Saturday, December 24, 2005

The Grand Worship Experiment

I wrote early last year about the "Grand Worship Experiment". This was where we consolidated teams down to one team and began using a worship strategy team to meet monthly and assemble the next month's sets.

We are coming up on almost a year of using this process and the results are off-the-charts. Our repertoire has expanded and has become very current. We just completed our January planning meeting and I am amazed looking over next month's songs... they are all excellent... not a dog among them. If you aren't into worship and music you might not appreciate that statement... but a year ago our song selections were weak with an occassional winner... today the sets are energetic and passionate from start to finish most weeks. I am so pleased with this turn around.

We have also picked up a couple of people and, with the consistency we've gained by using the same team each week we have seen a few people, particularly vocalists, really step up big as they've gained confidence and experience. Something really happens when you lay your hands on someone (figuratively) and let them know that the role is theirs... we now have a minimum of 3 people carry the vocal lead any given week... and usually 4 or 5 different vocal leads on 6 or 7 songs... and they are all getting more comfortable in the role and any one of them could today lead an entire worship set alone. That was not possible a year ago.

The real goal is to work myself out of a job in the worship team. It currently still needs and depends on my leadership a great deal but it is growing less dependant weekly. This year I have targeted a couple of people to see them step up and lead more letting me begin to disappear. The system in place lets a team determine songs... and the team was trained by me on song selection... so if I leave they still pick using my model and thought process. The System allows multiple leaders. Although there is one leader responsible for the flow the service doesn't have to center on them. This allow me to not sing at all and still guide the feel and direction. Its a little hard to explain but it is happening.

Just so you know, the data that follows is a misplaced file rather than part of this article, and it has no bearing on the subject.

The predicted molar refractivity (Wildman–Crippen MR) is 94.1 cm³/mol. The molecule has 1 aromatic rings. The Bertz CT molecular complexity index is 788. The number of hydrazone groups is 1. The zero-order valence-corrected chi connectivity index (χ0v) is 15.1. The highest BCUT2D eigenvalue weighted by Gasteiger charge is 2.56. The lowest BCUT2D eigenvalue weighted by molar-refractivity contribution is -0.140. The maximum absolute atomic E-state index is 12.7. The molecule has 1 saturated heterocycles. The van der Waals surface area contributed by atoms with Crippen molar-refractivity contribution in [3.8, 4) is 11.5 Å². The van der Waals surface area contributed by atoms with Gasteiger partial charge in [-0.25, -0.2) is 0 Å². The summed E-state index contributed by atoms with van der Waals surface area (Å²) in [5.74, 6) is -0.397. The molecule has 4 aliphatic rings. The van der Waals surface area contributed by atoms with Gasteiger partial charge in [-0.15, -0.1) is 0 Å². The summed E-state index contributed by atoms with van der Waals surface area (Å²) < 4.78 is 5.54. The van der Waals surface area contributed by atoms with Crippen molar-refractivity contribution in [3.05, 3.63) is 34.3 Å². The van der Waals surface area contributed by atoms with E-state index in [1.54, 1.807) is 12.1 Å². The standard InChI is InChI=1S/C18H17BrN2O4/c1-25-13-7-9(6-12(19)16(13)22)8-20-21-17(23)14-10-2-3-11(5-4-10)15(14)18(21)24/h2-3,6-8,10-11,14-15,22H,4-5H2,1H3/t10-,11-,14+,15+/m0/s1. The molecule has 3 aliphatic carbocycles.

We defined a purpose early on as a team, and the purpose quickly morphed into a model for our sets. It goes something like this:
Raise them to their feet in celebration,
Lay them on their face in adoration,
And Lift them up again a new person

By reminding ourselves of this each week we can easily arrange songs and styles to accomplish this. Our first part of the set is celebratory, moves directly into intimate worship for a song or two and then end with a big vertical anthem. We have virtually eliminated what we used to call "middle songs" that are usually beautiful ballads but are neither celebratory nor intimate and we concluded weren't moving us toward our purpose.

Yes, it can seem a little programmatic and there is always room to move and change with the spirit, but this has revolutionized our worship experience in the church. A year ago we were regularly having serious discussions about the "6th row wall"... it seemed like whatever we were doing on stage was getting about 6 rows back and falling to the floor. The first few rows were fully engaged in praise and worship while everything from there back seemed lifeless. This phenomenon we blamed on sound systems, leadership, styles, demons, whatever we could think of... today its a non issue... the congregation is fully engaged front to back... it would be difficult most weeks to identify a "section" of the sanctuary not full participating in the worship service.

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